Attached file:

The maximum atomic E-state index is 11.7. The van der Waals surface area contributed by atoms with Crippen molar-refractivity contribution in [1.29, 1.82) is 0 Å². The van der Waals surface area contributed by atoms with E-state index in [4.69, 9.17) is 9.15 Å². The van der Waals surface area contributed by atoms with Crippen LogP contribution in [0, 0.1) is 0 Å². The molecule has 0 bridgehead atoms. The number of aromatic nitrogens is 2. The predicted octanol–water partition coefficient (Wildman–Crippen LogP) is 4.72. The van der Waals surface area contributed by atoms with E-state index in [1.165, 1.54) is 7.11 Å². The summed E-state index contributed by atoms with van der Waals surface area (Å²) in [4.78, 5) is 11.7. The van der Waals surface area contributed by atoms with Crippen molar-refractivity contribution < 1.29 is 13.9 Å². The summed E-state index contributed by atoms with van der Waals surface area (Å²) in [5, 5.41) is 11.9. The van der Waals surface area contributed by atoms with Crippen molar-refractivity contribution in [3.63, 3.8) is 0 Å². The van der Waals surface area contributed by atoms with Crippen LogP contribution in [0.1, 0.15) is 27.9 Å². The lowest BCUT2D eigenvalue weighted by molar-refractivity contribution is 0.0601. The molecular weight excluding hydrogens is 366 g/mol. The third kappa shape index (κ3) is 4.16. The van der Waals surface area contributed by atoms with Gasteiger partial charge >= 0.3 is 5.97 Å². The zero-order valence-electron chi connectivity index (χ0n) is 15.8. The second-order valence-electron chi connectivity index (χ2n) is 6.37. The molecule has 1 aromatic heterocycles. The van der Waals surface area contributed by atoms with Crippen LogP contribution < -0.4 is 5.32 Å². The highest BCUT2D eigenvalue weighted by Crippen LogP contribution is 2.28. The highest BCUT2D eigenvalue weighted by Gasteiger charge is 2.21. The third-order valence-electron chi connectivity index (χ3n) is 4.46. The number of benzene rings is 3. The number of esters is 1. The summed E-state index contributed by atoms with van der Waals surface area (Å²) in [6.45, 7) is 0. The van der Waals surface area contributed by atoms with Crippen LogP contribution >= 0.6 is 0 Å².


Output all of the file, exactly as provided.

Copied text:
The maximum atomic E-state index is 11.7. The van der Waals surface area contributed by atoms with Crippen molar-refractivity contribution in [1.29, 1.82) is 0 Å². The van der Waals surface area contributed by atoms with E-state index in [4.69, 9.17) is 9.15 Å². The van der Waals surface area contributed by atoms with Crippen LogP contribution in [0, 0.1) is 0 Å². The molecule has 0 bridgehead atoms. The number of aromatic nitrogens is 2. The predicted octanol–water partition coefficient (Wildman–Crippen LogP) is 4.72. The van der Waals surface area contributed by atoms with E-state index in [1.165, 1.54) is 7.11 Å². The summed E-state index contributed by atoms with van der Waals surface area (Å²) in [4.78, 5) is 11.7. The van der Waals surface area contributed by atoms with Crippen molar-refractivity contribution < 1.29 is 13.9 Å². The summed E-state index contributed by atoms with van der Waals surface area (Å²) in [5, 5.41) is 11.9. The van der Waals surface area contributed by atoms with Crippen molar-refractivity contribution in [3.63, 3.8) is 0 Å². The van der Waals surface area contributed by atoms with Crippen LogP contribution in [0.1, 0.15) is 27.9 Å². The lowest BCUT2D eigenvalue weighted by molar-refractivity contribution is 0.0601. The molecular weight excluding hydrogens is 366 g/mol. The third kappa shape index (κ3) is 4.16. The van der Waals surface area contributed by atoms with Gasteiger partial charge >= 0.3 is 5.97 Å². The zero-order valence-electron chi connectivity index (χ0n) is 15.8. The second-order valence-electron chi connectivity index (χ2n) is 6.37. The molecule has 1 aromatic heterocycles. The van der Waals surface area contributed by atoms with Crippen LogP contribution < -0.4 is 5.32 Å². The highest BCUT2D eigenvalue weighted by Crippen LogP contribution is 2.28. The highest BCUT2D eigenvalue weighted by Gasteiger charge is 2.21. The third-order valence-electron chi connectivity index (χ3n) is 4.46. The number of benzene rings is 3. The number of esters is 1. The summed E-state index contributed by atoms with van der Waals surface area (Å²) in [6.45, 7) is 0. The van der Waals surface area contributed by atoms with Crippen LogP contribution >= 0.6 is 0 Å².